Machines, minds and computers
http://data.open.ac.uk/openlearn/m366_1
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Creator The Open University
Publisher The Open University
Dataset OpenLearn
Course m366
To m366
Relates to course m366
URL content-section-0
Locator content-section-0
Language en-gb
Published
  • 2011-04-21T12:28:00.000Z
  • 2011-04-26T15:37:00.000Z
  • 2011-04-26T16:37:00.000Z
  • 2014-03-06T09:01:32.000Z
  • 2014-04-14T14:52:00.000Z
  • 2016-03-16T13:01:58.000Z
License
  • Copyright © 2013 The Open University
  • Copyright © 2016 The Open University
  • Licensed under a Creative Commons Attribution - NonCommercial-ShareAlike 2.0 Licence - see http://creativecommons.org/licenses/by-nc-sa/2.0/uk/ - Original copyright The Open University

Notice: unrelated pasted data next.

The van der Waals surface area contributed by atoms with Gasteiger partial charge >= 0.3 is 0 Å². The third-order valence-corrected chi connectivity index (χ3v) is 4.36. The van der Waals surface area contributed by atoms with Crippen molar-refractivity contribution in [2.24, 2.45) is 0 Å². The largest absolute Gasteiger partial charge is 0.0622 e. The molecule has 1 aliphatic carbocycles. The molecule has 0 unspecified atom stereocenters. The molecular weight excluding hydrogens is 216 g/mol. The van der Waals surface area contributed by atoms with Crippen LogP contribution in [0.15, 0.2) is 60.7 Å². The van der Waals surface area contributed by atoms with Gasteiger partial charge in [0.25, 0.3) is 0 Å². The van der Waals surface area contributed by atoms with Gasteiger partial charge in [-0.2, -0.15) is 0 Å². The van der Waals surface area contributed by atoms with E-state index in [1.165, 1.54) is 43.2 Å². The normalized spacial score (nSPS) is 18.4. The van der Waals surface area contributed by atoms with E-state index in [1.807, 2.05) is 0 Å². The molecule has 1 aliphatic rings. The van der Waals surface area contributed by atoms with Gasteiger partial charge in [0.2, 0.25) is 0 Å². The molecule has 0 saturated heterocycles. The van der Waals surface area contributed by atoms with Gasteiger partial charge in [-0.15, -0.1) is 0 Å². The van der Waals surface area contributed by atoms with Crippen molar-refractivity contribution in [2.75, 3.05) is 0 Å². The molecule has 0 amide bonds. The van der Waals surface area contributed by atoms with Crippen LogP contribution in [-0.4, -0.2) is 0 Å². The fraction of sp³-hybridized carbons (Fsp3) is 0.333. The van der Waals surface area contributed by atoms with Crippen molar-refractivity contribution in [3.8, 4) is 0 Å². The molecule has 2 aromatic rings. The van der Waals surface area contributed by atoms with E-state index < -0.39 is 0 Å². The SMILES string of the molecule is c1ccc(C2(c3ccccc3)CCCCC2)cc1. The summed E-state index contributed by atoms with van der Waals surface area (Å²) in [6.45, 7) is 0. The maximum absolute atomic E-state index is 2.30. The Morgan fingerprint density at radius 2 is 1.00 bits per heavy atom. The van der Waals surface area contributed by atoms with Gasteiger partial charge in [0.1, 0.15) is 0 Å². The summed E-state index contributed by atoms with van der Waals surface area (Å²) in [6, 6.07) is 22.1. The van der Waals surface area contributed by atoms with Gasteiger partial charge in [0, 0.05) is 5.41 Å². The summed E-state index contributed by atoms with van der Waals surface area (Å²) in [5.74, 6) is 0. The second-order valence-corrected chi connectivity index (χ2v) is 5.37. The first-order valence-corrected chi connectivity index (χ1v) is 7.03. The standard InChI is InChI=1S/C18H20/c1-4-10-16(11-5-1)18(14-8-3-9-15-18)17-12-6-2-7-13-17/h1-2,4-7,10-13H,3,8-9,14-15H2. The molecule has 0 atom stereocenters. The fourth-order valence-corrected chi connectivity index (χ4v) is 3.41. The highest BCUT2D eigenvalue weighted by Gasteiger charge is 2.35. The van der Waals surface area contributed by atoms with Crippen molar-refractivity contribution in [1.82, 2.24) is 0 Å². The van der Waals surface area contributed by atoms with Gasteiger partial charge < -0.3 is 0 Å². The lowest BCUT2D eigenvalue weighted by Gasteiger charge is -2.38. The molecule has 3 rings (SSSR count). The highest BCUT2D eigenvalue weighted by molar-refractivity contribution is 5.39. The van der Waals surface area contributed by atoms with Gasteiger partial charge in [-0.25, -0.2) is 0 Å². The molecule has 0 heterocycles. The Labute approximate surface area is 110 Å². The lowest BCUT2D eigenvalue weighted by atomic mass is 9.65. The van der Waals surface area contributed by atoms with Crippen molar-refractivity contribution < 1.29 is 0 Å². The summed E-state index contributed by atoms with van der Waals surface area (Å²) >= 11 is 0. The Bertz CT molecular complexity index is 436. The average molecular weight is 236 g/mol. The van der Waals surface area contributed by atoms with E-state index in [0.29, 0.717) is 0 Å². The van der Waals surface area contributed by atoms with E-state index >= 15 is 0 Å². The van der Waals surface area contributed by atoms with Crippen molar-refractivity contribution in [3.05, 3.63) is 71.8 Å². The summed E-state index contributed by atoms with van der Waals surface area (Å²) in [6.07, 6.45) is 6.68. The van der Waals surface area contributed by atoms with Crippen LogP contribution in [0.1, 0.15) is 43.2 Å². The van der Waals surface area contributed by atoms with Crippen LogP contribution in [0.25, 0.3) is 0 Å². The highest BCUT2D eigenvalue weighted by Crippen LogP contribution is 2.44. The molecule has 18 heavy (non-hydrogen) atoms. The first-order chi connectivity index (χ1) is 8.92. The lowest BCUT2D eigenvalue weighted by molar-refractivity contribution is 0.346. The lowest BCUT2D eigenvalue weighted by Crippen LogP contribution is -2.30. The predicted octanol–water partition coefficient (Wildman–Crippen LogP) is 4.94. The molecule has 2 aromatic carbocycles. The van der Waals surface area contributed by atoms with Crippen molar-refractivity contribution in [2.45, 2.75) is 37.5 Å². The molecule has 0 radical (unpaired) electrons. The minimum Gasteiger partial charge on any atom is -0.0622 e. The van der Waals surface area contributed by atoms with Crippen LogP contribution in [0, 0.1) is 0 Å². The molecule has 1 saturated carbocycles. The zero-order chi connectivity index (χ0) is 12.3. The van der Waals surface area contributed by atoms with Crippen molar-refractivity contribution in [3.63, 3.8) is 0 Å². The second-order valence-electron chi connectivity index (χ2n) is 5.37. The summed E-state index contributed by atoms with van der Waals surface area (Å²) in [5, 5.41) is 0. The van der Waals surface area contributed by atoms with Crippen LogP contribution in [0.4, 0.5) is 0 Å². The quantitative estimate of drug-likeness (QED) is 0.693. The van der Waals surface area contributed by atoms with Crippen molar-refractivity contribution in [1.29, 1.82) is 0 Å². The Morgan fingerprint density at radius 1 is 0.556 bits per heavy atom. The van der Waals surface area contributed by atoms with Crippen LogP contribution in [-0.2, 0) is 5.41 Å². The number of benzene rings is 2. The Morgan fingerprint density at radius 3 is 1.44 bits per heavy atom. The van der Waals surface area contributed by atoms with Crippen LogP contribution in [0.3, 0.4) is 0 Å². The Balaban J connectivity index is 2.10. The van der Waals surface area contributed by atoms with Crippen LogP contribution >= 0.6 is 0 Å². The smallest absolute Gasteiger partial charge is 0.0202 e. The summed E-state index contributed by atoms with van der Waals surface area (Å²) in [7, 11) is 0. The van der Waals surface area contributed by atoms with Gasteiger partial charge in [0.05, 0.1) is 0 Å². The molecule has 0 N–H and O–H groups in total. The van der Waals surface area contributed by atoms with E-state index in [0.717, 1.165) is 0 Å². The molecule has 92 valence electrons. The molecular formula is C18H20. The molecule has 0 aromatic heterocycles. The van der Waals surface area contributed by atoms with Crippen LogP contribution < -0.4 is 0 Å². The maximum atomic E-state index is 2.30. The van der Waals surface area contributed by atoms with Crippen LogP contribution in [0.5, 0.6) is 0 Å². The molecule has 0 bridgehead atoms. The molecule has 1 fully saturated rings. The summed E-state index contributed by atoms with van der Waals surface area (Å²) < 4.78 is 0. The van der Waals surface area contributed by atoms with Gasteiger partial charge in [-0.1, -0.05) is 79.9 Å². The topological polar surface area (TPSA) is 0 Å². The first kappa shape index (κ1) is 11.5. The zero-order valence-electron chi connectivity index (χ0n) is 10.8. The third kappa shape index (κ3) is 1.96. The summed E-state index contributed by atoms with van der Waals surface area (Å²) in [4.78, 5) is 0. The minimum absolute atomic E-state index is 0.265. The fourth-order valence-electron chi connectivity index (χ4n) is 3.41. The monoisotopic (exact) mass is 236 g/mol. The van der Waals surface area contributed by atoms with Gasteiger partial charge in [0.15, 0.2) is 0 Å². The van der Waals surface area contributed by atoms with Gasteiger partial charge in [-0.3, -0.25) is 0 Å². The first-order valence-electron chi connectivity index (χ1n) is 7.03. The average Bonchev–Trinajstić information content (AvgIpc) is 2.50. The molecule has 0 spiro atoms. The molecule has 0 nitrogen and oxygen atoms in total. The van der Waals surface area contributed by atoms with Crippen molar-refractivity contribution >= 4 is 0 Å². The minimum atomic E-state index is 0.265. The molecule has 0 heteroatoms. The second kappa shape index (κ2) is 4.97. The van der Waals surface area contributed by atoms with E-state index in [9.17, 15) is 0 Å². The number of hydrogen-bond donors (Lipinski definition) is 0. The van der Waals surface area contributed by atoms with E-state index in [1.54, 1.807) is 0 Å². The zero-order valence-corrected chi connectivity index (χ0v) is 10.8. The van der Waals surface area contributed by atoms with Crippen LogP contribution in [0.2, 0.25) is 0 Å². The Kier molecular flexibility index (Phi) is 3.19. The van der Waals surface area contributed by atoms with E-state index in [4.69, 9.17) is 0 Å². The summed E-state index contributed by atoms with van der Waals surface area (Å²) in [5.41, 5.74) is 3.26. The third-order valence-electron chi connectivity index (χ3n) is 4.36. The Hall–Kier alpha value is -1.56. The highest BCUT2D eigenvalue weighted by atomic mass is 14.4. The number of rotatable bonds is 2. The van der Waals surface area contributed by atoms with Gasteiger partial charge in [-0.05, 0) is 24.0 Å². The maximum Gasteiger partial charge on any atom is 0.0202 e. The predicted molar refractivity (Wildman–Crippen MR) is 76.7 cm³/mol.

Type
Label Machines, minds and computers
Title Machines, minds and computers
Description
  • Computers are becoming smarter and may soon become intelligent. This unit looks at what “intelligence” is, how computers may become so, and whether they ever will really be intelligent. It is aimed at for people interested in understanding what “intelligence” and “thinking” really are, and who want to understand the underpinnings of our ideas about them.<link rel="canonical" href="http://www.open.edu/openlearn/science-maths-technology/computing-and-ict/computing/machines-minds-and-computers/content-section-0" /> First published on Thu, 21 Apr 2011 as <a href="http://www.open.edu/openlearn/science-maths-technology/computing-and-ict/computing/machines-minds-and-computers/content-section-0">Machines, minds and computers</a>. To find out more visit The Open University's <a href="http://www.open.edu/openlearn/ole-home-page">Openlearn</a> website. Creative-Commons 2011